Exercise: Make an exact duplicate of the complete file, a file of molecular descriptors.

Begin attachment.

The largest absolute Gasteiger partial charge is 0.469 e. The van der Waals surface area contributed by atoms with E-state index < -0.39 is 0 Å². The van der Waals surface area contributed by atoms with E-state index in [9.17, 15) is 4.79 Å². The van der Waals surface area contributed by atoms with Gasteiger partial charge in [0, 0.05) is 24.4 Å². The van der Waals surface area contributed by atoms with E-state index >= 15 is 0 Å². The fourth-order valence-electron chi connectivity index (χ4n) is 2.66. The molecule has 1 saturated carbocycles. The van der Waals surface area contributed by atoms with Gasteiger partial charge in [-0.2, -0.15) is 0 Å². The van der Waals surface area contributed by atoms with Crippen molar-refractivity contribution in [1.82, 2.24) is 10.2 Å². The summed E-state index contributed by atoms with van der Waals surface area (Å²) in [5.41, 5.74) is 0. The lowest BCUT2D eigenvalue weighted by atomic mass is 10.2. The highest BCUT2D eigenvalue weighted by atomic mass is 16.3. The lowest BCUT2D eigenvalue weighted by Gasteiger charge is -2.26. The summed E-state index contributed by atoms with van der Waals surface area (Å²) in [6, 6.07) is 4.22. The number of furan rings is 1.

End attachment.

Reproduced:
The largest absolute Gasteiger partial charge is 0.469 e. The van der Waals surface area contributed by atoms with E-state index < -0.39 is 0 Å². The van der Waals surface area contributed by atoms with E-state index in [9.17, 15) is 4.79 Å². The van der Waals surface area contributed by atoms with Gasteiger partial charge in [0, 0.05) is 24.4 Å². The van der Waals surface area contributed by atoms with E-state index >= 15 is 0 Å². The fourth-order valence-electron chi connectivity index (χ4n) is 2.66. The molecule has 1 saturated carbocycles. The van der Waals surface area contributed by atoms with Gasteiger partial charge in [-0.2, -0.15) is 0 Å². The van der Waals surface area contributed by atoms with Crippen molar-refractivity contribution in [1.82, 2.24) is 10.2 Å². The summed E-state index contributed by atoms with van der Waals surface area (Å²) in [5.41, 5.74) is 0. The lowest BCUT2D eigenvalue weighted by atomic mass is 10.2. The highest BCUT2D eigenvalue weighted by atomic mass is 16.3. The lowest BCUT2D eigenvalue weighted by Gasteiger charge is -2.26. The summed E-state index contributed by atoms with van der Waals surface area (Å²) in [6, 6.07) is 4.22. The number of furan rings is 1.